Contributors Set apart

Pope’s request of Castro yielded more than Christmas in Cuba

Sister Eva-Maria Ackerman, FSGM, is the Delegate for Religious and Consecrated Life for the archdiocese.

by Sister Eva-Maria Ackerman

The Grinch may have stolen Christmas in Cuba, but St. John Paul II is credited for bringing the beloved feast back to the island.

 After the famed Communist Revolution in 1959, Fidel Castro methodically introduced the evils of atheistic socialism into all aspects of life there in the decade that followed. Then, he banned all public religious observances, such as the Nativity of the Lord. It seemed that Christmas would no longer have a public space in Cuba.

That is, until the leader invited Pope John Paul II to visit his island 30 years later. Before arriving, the pontiff asked Castro to surprise the world and bring back Christmas to Cuba.

The Comandante hesitated, but wanting to look good in the eyes of the world, gave in, and the grace and joy of the Little Child of Bethlehem flowed back into the public square. Church doors were opened wider.

Those who had already welcomed the divine Child into their poor hearts, rejoiced and prepared for the coming of the pope to their island.

Pope John Paul II received a joyful welcome from the people of all faiths in Santa Clara, Santiago de Cuba and Havana on Jan. 21-25, 1998.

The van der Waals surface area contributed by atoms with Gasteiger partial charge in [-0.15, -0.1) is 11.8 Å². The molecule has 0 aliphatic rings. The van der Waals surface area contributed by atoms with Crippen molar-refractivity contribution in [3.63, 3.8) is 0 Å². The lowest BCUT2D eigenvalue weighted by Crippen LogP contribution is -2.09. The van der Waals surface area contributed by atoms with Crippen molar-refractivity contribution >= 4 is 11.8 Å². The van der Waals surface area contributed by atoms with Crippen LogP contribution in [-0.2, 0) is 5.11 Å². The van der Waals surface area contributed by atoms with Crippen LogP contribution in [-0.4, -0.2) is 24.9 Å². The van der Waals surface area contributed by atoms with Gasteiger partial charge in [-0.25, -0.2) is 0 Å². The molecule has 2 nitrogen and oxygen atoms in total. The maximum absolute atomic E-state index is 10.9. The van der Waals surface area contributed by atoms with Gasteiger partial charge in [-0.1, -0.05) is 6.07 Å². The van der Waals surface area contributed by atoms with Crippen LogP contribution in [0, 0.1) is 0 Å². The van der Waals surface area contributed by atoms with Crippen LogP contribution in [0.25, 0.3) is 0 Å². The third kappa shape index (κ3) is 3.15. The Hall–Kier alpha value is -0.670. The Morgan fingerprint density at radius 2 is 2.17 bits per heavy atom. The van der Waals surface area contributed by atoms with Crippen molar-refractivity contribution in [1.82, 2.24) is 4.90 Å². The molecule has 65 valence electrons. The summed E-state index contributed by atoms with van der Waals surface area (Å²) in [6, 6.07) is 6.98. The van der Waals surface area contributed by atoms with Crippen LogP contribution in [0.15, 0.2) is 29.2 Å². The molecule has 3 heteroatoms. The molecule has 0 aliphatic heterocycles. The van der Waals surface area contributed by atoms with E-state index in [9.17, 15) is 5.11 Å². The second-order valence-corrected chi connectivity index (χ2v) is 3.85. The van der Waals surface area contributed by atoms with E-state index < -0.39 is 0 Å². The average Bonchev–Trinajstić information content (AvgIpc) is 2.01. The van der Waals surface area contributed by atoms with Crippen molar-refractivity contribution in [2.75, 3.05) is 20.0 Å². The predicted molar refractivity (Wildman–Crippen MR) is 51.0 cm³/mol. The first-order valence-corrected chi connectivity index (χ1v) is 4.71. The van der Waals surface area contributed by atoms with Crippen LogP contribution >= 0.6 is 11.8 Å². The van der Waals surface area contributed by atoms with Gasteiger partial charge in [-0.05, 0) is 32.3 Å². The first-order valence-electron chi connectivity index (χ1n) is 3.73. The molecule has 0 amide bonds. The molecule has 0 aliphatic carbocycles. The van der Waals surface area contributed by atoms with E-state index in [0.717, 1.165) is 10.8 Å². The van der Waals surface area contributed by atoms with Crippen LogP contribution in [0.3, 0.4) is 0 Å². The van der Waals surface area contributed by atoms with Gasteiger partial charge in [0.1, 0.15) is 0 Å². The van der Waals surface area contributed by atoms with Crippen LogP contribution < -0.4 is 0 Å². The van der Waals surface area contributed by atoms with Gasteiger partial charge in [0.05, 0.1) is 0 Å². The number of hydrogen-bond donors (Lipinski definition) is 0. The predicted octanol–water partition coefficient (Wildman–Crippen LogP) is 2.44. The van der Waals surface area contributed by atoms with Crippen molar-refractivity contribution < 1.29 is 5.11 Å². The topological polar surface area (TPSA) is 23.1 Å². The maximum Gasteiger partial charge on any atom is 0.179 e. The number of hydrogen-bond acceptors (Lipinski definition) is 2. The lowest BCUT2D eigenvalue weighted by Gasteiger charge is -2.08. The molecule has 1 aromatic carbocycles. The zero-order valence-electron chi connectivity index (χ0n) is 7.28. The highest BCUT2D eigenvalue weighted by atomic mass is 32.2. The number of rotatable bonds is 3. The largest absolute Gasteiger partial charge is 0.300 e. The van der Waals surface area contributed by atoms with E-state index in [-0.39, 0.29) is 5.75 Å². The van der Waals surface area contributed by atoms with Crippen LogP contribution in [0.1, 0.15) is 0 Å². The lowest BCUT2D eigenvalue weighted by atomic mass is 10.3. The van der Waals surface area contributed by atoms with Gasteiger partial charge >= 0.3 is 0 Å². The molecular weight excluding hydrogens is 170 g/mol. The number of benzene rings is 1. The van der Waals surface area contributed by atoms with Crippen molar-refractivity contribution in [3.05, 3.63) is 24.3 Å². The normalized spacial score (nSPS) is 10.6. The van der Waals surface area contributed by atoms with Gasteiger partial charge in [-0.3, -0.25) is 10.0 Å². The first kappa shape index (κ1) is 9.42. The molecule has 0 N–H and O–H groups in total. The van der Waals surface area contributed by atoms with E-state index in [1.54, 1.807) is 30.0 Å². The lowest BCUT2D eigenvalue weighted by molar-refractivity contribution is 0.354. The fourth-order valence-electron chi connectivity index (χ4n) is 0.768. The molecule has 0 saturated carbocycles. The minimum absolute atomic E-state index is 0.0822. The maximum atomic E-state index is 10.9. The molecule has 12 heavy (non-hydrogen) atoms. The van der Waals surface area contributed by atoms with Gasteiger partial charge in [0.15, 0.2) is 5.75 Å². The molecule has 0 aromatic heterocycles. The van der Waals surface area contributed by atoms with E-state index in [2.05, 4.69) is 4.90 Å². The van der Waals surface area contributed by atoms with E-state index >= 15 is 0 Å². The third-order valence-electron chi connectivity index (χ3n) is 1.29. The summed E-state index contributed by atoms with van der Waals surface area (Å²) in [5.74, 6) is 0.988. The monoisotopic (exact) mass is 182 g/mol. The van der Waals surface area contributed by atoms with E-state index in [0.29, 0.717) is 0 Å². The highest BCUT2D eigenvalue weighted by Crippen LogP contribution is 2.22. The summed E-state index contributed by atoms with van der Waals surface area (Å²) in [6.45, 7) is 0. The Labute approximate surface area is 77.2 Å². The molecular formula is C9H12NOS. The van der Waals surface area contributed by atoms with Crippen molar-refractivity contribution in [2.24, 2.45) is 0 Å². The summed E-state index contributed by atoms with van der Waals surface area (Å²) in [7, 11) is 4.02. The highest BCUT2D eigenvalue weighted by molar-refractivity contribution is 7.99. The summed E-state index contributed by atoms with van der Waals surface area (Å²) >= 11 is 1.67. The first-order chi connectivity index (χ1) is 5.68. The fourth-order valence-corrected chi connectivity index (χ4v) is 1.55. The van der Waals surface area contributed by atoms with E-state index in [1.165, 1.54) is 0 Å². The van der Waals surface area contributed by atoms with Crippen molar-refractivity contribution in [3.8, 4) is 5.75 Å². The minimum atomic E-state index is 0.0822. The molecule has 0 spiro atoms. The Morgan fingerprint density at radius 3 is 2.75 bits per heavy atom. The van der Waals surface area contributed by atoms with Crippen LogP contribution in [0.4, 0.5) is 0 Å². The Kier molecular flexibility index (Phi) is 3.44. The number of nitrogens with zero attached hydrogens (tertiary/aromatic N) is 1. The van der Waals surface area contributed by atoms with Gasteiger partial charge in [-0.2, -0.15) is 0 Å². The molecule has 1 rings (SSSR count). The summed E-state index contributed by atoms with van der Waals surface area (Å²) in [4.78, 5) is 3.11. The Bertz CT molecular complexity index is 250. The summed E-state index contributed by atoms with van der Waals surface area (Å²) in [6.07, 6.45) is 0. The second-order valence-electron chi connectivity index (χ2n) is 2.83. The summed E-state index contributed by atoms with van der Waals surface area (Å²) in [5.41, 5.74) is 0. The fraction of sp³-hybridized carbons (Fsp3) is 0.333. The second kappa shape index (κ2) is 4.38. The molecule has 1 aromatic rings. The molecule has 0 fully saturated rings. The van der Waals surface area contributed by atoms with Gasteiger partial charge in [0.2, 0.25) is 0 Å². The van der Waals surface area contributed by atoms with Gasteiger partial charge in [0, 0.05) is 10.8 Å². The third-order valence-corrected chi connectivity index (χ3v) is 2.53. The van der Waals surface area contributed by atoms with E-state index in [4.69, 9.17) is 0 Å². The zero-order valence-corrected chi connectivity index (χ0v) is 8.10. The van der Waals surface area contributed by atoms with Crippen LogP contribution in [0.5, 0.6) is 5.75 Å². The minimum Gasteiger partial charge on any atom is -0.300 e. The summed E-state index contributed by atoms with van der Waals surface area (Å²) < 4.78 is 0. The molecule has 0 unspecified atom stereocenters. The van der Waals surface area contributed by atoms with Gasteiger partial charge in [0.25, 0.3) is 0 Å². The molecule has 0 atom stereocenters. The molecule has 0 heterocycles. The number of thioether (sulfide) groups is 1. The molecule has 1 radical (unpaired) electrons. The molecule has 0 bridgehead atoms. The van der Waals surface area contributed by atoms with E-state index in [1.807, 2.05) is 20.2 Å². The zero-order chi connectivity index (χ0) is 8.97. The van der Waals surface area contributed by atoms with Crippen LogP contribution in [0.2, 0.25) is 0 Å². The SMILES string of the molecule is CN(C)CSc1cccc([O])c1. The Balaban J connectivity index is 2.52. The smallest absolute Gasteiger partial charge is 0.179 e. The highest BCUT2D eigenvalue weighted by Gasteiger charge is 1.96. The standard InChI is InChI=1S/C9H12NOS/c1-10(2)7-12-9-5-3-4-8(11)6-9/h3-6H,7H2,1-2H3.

Thirteen years later in January 2011, I was able to witness firsthand the long-lasting impact of the pontiff’s time there. Seminario San Carlos y San Ambrosio, the first Catholic building in 50 years, was dedicated two months earlier in the presence of then- president Raul Castro.

We Sisters received permission from the government to begin our service at the seminary. Awaiting our arrival were more than 50 young men from all over the island, who were discerning a priestly vocation. They rang the seminary bells and took our suitcases to our living quarters. We soon became a family.

Juan Antonio, one of the first ones to greet us, was gifted in making beautiful projects with few resources. One year, he led the decoration of the seminary lobby for Christmas. He and his group took their machetes (it seems all Cubans have machetes!) and went into the wilder areas outside of the seminary grounds.

They soon dragged a tiny royal palm through the lobby entrance, painstakingly placed it in the manger scene, and adorned the area with handmade lanterns and sparkling lights.

They truly made a beautiful space for the newborn Child, whose herald and vicar had made this moment possible.

How providential that, only steps away from this very tropical crèche in a niche on the lobby floor, was the cornerstone of the new seminary, touched and blessed by St. John Paul II, during his final Mass in Havana on Jan. 25, 1998.

About the author

Sister Eva-Maria Ackerman

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